Here in California, there are strong statutes protecting employees from pay-based discrimination. Our employment attorneys recognize, though, that much of the country fall short of these standards. Luckily for the people of New Jersey, those changes are coming sooner than later (and even giving California labor laws a run for their money) thanks to recent actions by the state’s new leader.
Gov. Phil Murphy has signed into law Bill AI/SI04, which sanctions employers for gender pay disparities between employees with the same responsibilities. This move was counter to those of previous Gov. Chris Christie, who vetoed a similar bill, according to a report from the Associated Press. Throughout his term, Christie vetoed pay equity bills three times.
Previously, the state’s Law Against Discrimination only allowed those seeking damages to collect back pay for two years. The new legislation raises that number to six years. As our employment attorneys can explain, this not only is a huge step to rectifying wage disparities for women, but also acts as a heavy deterrent for companies, ideally forcing them to evaluate their decisions on pay before they become an issue. The new legislation also establishes that employers must pay equally for “substantially similar work,” not just simply the same title, similar to the California Equal Pay Act.There are of course federal laws in place that already offer some protections. The Equal Pay Act of 1963 prohibits sex discrimination in any form, including employee wages. According to the law, all male and female employees with jobs requiring equal skills, effort, responsibilities and similar working conditions must receive equal pay. Exceptions that would warrant different wages include seniority, merit, and performance. The Lilly Ledbetter Fair Pay Act amends the Equal Pay Act, extending the amount of time a person can file an equal pay-lawsuit to 180-days from the most recent paycheck that contained a violation, instead of the first paycheck. That means every time an employee receives a paycheck with a pay disparity, the 180-day timeframe resets. This bill was signed in 2009 to protect women who often did not know they were being paid unfairly. They would find out years after the initial violation that they were not receiving the same pay as their male counterparts, but by that time it was far, too late to file. This act fixed the loophole.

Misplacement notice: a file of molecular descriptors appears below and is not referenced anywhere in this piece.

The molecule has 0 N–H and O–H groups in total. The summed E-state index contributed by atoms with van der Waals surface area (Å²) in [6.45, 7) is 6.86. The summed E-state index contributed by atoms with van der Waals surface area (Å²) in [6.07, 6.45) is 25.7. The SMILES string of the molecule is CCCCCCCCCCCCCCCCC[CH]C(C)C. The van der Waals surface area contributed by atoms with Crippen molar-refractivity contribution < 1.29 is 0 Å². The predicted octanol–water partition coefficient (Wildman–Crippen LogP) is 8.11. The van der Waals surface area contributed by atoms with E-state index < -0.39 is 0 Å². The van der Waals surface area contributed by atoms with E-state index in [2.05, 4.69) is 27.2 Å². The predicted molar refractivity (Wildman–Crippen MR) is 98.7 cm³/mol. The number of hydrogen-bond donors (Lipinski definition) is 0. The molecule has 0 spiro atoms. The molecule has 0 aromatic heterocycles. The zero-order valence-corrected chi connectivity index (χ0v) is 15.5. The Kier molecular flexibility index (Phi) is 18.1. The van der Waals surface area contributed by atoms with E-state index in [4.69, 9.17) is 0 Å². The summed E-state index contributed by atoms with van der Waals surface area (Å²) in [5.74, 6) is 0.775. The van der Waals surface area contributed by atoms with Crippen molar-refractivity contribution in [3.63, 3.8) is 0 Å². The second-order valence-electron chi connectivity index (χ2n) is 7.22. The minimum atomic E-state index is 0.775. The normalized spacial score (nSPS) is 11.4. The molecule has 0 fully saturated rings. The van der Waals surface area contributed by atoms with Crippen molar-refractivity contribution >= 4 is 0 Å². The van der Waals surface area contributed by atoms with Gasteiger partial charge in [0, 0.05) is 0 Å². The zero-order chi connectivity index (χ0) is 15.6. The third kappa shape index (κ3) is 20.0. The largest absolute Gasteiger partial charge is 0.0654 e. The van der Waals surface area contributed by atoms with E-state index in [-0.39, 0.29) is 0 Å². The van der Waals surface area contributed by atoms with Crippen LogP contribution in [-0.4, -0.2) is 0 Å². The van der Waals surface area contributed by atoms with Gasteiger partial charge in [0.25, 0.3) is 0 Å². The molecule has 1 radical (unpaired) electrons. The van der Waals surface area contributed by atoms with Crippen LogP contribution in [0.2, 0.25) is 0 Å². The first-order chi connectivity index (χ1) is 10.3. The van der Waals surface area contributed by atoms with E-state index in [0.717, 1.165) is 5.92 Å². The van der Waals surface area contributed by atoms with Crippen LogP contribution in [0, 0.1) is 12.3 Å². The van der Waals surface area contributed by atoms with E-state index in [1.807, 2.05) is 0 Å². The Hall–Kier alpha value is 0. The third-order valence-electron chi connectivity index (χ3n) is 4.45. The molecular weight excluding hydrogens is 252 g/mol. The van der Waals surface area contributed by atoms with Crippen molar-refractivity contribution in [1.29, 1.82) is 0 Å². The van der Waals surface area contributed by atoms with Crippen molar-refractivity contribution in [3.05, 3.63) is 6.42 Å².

Our legal team is proud to work in California, where legislators have made pay equality and fighting discrimination a priority. For example, the California Equal Pay Act allows two years from the last violation to file a claim (a significantly larger window than the Lilly Ledbetter Fair Pay Act). California law also extends pay disparity protections to include race and ethnicity differences. Incidents of course still occur, but it helps to have the law on our side when protecting the rights of our clients in court. Our knowledgeable Orange County sex discrimination attorneys are extremely well-versed in state and federal employment laws to build the strongest case possible to protect your rights.
Contact the employment attorneys at Nassiri Law Group, practicing in Orange County, Riverside and Los Angeles. Call 949.375.4734.
New Jersey Now Has the Strongest Pay Equity Law in the Country, April 24, 2018, By Christian Hetrick, Observer
More Blog Entries:
California Equal Pay By Gender – Is Race Next?, May 7, 2016, Orange County Employment Lawyer Blog